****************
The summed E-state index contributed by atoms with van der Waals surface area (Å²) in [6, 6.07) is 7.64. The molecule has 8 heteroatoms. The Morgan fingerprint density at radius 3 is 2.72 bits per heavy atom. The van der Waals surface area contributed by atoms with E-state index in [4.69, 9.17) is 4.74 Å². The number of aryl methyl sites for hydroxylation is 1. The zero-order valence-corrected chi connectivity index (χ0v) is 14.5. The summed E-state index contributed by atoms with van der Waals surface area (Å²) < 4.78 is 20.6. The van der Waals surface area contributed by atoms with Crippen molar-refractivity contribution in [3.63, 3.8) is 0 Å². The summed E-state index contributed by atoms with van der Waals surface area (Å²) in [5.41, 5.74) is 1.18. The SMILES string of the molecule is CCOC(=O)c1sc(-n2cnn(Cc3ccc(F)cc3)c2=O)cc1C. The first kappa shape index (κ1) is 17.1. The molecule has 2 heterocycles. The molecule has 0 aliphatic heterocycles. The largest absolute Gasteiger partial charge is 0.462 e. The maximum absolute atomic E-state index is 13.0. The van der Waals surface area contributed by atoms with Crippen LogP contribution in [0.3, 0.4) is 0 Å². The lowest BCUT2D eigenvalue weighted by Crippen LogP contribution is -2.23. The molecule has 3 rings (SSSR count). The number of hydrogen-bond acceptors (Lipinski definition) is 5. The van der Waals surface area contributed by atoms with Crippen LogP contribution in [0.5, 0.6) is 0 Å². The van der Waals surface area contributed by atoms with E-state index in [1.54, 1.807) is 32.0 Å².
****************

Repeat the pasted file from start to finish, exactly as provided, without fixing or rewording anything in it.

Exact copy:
The summed E-state index contributed by atoms with van der Waals surface area (Å²) in [6, 6.07) is 7.64. The molecule has 8 heteroatoms. The Morgan fingerprint density at radius 3 is 2.72 bits per heavy atom. The van der Waals surface area contributed by atoms with E-state index in [4.69, 9.17) is 4.74 Å². The number of aryl methyl sites for hydroxylation is 1. The zero-order valence-corrected chi connectivity index (χ0v) is 14.5. The summed E-state index contributed by atoms with van der Waals surface area (Å²) < 4.78 is 20.6. The van der Waals surface area contributed by atoms with Crippen molar-refractivity contribution in [3.63, 3.8) is 0 Å². The summed E-state index contributed by atoms with van der Waals surface area (Å²) in [5.41, 5.74) is 1.18. The SMILES string of the molecule is CCOC(=O)c1sc(-n2cnn(Cc3ccc(F)cc3)c2=O)cc1C. The first kappa shape index (κ1) is 17.1. The molecule has 2 heterocycles. The molecule has 0 aliphatic heterocycles. The largest absolute Gasteiger partial charge is 0.462 e. The maximum absolute atomic E-state index is 13.0. The van der Waals surface area contributed by atoms with Crippen LogP contribution in [0.3, 0.4) is 0 Å². The lowest BCUT2D eigenvalue weighted by Crippen LogP contribution is -2.23. The molecule has 3 rings (SSSR count). The number of hydrogen-bond acceptors (Lipinski definition) is 5. The van der Waals surface area contributed by atoms with Crippen LogP contribution in [0.5, 0.6) is 0 Å². The van der Waals surface area contributed by atoms with E-state index in [1.54, 1.807) is 32.0 Å².